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HEAL Initiative Slowed by COVID-19, but NIH Still Making Advances

April 16, 2020

While much of the research being conducted as part of the National Institutes of Health’s Helping to End Addiction Long-term (HEAL) Initiative has been put in a “hibernation state” for now thanks to COVID-19, NIH Director Francis Collins, MD, PhD, and Nora Volkow, MD, director of the National Institute on Drug Abuse took Rx Drug Abuse & Heroin Summit attendees through an overview the project’s goals and progress thus far on Thursday.

More than $900 million was distributed through HEAL to fund research on how various agencies can work together to improve prevention and treatment for opioid misuse and addiction, as well as enhance pain management. Several studies have been put on hold, Volkow said, as researchers have been diverted to other projects and/or limited in their access to the populations they had been studying in light of social distancing.

“The issue here is how can we become creative and use virtual technologies to try to advance some of the goals we aim to achieve?” Volkow said.

Collins said chronic pain was a major focus of HEAL—“We don’t want the 25 million to 30 million who deal with chronic pain every day to be neglected in the process of trying to reduce opioids”—and that researchers are exploring devices, mindfulness and other non-pharmacological interventions.

In January, more than 400 researchers whose work was being funded by HEAL gathered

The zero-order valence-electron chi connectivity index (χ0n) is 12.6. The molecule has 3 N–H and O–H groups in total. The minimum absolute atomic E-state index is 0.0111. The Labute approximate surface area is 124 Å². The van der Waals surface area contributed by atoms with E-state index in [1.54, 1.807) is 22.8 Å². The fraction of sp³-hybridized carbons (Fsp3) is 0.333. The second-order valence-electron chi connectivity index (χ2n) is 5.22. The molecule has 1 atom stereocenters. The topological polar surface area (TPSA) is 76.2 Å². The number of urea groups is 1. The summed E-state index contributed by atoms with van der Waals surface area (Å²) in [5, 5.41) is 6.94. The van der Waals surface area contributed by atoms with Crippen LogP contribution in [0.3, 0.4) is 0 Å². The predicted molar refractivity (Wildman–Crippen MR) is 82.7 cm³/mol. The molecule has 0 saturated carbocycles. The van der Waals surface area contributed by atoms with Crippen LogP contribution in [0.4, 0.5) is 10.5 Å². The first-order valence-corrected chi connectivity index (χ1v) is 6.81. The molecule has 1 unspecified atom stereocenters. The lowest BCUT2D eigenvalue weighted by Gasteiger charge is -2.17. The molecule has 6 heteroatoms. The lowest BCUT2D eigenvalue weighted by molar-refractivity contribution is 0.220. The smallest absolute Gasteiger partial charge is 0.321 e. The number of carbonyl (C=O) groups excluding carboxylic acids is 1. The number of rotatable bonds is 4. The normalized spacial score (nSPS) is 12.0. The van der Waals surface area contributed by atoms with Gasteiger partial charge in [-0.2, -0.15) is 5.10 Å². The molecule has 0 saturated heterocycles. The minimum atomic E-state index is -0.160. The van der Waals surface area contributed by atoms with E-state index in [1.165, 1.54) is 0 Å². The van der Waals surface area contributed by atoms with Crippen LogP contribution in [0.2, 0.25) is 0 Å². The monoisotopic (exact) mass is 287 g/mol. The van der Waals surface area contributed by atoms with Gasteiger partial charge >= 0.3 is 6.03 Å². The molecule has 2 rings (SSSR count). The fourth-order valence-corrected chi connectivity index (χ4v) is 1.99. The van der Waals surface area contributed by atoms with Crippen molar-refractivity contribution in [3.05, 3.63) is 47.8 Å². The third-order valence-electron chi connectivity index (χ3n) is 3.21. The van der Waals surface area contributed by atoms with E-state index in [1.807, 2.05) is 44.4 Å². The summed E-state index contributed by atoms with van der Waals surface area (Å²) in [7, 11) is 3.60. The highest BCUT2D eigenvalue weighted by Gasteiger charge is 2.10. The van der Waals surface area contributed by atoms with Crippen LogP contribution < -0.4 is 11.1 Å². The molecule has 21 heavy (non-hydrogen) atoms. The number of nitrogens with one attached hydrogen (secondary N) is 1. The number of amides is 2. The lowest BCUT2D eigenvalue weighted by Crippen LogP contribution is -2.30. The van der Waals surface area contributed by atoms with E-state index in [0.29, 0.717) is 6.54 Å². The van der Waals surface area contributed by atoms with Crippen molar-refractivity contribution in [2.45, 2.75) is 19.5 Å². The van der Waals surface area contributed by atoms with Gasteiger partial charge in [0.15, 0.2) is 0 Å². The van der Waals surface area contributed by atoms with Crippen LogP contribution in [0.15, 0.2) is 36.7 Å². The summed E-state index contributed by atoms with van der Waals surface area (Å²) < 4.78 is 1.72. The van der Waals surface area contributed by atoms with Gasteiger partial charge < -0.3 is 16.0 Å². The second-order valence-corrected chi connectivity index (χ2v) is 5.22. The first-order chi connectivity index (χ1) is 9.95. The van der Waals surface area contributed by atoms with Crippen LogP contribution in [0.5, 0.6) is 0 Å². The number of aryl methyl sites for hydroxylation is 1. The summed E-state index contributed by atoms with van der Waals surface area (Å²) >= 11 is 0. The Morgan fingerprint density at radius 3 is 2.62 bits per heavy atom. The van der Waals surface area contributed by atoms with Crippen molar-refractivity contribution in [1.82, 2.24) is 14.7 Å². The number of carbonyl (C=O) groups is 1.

“Many of them had never met each other before, but they know each other now,” Collins said. “It was remarkable to see the way in which various collaborations were being talked about. People were getting to understand something more about what’s going on in this program that they didn’t know about.

“We now have a HEAL community that is intensively invested in finding solutions for opioid use disorder and chronic pain, working together in a fashion that wasn’t the case before we did this.”

Methamphetamine use on the rise

Volkow said deaths involving methamphetamine use have increased five-fold within the past six years, and cocaine-involved deaths are also on the rise. Lessons learned from the opioid crisis—how agencies can collaborate, how healthcare systems and community treatment programs can integrate, how virtual technologies can help—have put the industry in a better position to respond to the growing concern around methamphetamine, Volkow said.

However, she added that developing medications to treat methamphetamine addiction and reverse overdoses remains a major priority.

NIH projects still moving forward

Volkow said several NIH projects are still making progress, including work around:

  • Biologics. The use of vaccines and immunotherapies are now on clinical trials for heroin and methamphetamine. For the latter in particular, if successful, it could lead to an antidote for toxicity, Volkow said.
  • Neuromodulation, which is providing alternatives to treat both addiction and pain. Pilot data in this area has been encouraging thus far, Volkow said.
  • HEALing Communities Initiative, which has brought together healthcare, justice systems and communities. Studies as part of this project are being conducted in Kentucky, Ohio, New York and Massachusetts—states that were chosen because of high overdose fatality rates.

“This is one of those areas where we wish everybody was working intensively right now, but people are having to take a slow boat for a little bit,” Collins said. “But we are going to get through this, and we are going to have a chance to get these programs started back up again.”

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